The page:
A Million Walls
A moving tale of the triumph of the human spirit amidst heartbreaking tragedy, told through the eyes of a charming, impish, and wickedly observant Afghan boy
The Taliban have withdrawn from Kabul’s streets, but the long shadows of their regime remain. In his short life, eleven-year-old Fawad has known more grief than most: his father and brother have been killed, his siste...more
Busfield is a journalist who has traveled to Afghanistan and in her author's notes (in the back of the book)...more
Amazon describes it like this:
"A moving tale of the triumph of the human spirit amidst heartbreaking tragedy, told through the eyes of a charming, impish, and wickedly observant Afghan boy."
It's all true. I love the way the author looked at everything through the eyes of an intelligent, observant, caring 11 year old boy. I smiled, I laughed out loud and I cried while reading this book. Afgha...more
James is a lazy, drunken journalist, but has a...more
I listened to the unabridged audio version of this book during a recent long journey and the miles flew by. The author has hit just that perfect balance between putting across a serious message and making a book entertaining. For a book set in Afghanistan it has some wonderfully humorous momnents too.
Fawad is an 11yr old boy, living with his mother in an aunt's house. His father and two brothers are dead and no-one knows what has become of his sister since she was abduc...more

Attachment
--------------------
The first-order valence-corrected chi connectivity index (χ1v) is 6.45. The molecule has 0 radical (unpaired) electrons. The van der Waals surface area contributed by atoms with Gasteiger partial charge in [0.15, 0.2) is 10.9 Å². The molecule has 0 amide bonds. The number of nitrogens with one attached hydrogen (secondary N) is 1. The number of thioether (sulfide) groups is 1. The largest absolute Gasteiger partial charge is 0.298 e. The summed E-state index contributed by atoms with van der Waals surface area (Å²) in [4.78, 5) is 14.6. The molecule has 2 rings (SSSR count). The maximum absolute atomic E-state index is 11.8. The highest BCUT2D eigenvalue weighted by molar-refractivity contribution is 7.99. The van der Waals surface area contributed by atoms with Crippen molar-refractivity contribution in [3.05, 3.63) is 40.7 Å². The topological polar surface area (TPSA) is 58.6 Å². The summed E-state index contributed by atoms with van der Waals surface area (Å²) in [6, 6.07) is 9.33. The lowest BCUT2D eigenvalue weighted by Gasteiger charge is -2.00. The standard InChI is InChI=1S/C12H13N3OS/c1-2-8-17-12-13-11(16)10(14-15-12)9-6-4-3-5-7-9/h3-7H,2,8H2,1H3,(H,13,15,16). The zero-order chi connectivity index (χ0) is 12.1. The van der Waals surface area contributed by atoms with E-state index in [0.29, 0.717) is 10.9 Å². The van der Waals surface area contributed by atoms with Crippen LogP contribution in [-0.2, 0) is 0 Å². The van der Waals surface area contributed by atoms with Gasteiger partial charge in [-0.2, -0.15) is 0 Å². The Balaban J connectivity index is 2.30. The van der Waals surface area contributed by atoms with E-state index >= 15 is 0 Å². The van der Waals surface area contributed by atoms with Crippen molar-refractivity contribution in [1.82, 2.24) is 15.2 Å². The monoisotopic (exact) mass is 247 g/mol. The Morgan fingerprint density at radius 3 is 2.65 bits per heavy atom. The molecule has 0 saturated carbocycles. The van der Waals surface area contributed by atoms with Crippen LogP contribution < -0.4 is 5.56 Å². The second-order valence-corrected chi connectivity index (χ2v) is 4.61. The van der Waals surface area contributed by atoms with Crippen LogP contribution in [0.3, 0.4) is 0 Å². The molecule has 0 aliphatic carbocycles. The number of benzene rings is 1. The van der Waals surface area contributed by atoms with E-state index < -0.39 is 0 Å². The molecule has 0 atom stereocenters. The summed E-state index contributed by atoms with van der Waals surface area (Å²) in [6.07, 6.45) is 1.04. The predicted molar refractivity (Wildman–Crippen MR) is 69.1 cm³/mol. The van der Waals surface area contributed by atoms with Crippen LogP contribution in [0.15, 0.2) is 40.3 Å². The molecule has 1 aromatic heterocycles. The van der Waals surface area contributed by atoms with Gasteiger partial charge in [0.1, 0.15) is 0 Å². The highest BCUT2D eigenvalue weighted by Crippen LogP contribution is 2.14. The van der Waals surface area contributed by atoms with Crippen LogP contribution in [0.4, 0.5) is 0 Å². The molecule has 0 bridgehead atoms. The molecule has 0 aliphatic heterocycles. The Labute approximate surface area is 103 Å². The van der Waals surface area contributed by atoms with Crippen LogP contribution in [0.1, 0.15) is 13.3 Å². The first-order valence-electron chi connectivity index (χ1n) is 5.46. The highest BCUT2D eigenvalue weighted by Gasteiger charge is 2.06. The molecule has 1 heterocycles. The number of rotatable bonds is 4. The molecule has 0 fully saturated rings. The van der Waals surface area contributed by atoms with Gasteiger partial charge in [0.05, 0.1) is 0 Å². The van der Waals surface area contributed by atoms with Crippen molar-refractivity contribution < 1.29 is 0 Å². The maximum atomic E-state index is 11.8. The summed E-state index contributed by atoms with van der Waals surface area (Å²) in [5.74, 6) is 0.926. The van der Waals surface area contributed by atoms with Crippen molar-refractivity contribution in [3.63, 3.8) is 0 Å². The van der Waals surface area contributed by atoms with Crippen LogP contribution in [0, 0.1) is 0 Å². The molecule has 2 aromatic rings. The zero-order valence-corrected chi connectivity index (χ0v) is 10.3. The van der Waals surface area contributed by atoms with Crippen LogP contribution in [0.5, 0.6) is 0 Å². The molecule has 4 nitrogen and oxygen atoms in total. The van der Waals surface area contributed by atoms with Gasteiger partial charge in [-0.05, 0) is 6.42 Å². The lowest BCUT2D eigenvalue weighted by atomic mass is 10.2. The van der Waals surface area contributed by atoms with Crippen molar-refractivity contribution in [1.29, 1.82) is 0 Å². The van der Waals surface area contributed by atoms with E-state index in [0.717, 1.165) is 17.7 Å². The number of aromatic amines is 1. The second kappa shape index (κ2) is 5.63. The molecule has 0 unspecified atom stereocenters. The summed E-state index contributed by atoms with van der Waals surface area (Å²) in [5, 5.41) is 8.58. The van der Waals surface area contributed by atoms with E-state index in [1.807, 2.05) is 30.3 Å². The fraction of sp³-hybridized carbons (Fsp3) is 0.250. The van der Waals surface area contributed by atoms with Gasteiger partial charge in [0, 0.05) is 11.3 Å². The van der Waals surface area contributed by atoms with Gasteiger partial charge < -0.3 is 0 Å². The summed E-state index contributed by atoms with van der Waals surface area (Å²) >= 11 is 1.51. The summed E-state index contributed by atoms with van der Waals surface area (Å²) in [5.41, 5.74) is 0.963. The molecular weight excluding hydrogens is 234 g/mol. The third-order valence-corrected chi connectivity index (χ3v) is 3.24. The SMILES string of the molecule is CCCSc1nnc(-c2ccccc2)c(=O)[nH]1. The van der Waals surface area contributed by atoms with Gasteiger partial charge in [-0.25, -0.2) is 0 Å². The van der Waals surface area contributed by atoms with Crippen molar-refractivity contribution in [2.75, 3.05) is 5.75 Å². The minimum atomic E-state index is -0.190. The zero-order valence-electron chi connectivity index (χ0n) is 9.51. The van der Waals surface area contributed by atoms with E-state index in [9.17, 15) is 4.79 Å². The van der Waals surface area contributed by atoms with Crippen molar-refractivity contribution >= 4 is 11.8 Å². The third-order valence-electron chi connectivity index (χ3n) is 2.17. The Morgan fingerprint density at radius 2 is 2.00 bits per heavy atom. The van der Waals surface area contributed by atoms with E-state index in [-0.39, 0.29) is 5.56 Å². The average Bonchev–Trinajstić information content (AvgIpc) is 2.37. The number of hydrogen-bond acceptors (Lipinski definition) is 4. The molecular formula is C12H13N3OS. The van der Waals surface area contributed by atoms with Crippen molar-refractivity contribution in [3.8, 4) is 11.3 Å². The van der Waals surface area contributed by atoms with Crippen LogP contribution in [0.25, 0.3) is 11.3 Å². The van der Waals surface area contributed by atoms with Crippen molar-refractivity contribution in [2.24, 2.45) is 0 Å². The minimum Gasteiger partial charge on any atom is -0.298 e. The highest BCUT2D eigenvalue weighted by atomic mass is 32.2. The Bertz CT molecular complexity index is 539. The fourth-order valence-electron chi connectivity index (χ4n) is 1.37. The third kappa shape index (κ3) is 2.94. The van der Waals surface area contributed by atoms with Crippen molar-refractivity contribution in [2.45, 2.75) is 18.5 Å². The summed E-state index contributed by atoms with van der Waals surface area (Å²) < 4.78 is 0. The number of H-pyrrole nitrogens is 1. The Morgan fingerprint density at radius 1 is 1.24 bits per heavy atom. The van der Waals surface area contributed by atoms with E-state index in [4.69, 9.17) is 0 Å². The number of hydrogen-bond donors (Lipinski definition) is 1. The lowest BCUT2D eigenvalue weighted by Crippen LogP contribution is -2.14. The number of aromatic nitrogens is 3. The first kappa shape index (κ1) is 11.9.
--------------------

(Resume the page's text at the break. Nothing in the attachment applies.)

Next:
This book portrays the complex and dark beauty of Afghanistan's face, as well as its dark underbelly. At times you find yourself in awe at the kindness of the people, the love they have for their country, their humor and passion. At other times you cringe at the cruelty...more
I started the book with no expectations, and as I progressed through the book I didn't really find any character to be original or one that I found real, except perhaps Fawad's mother. She has been through a lot and yet she's survived and her main concern in life is her son, I found her most believable. As for her son, Fawad, I found him to...more
Andrea Busfield's writing is beautiful, amazingly descriptive. She makes you feel comfortable and a part of the country and the people there. She makes you smile as you follow Fawad and his understanding of the world around him. She creates a deep sadness within you as you...more
Set in Kabul after the Taliban have withdrawn. Fawad and his mother Mariya end up working for 3 Westerners, one of whom is in a relationship with an Afghani man. Lots of great interactions, revelations of culture. Characters are well-developed. Plot is also well-developed and keeps moving and leaves the reader wanting to know what will happen next.
I love the characters SO MUCH: Fawad, Georgie, Spandi, James, Pir Hederi. And I love how much this book made me laugh, of course I cried a little but it has such a great sense of humour.
Georgie and Fawad's relationship is precious. I love how the author can bring up so well the personality of an eleven-year-old boy who has seen too much for his age. Fawad is an awesome main character.
I really enjoyed the fact that we could see so well the c...more
Also, an abbreviated piece will be published in this Saturday's (1/16/10) Chicago Tribune printed edition. I'm very excited!
What did you love about the book?
Eleven year old Fawad, who narrates the story. I just loved his childish perspective and sense of humor he brings to the situations that unfold around him, which are very charmi...more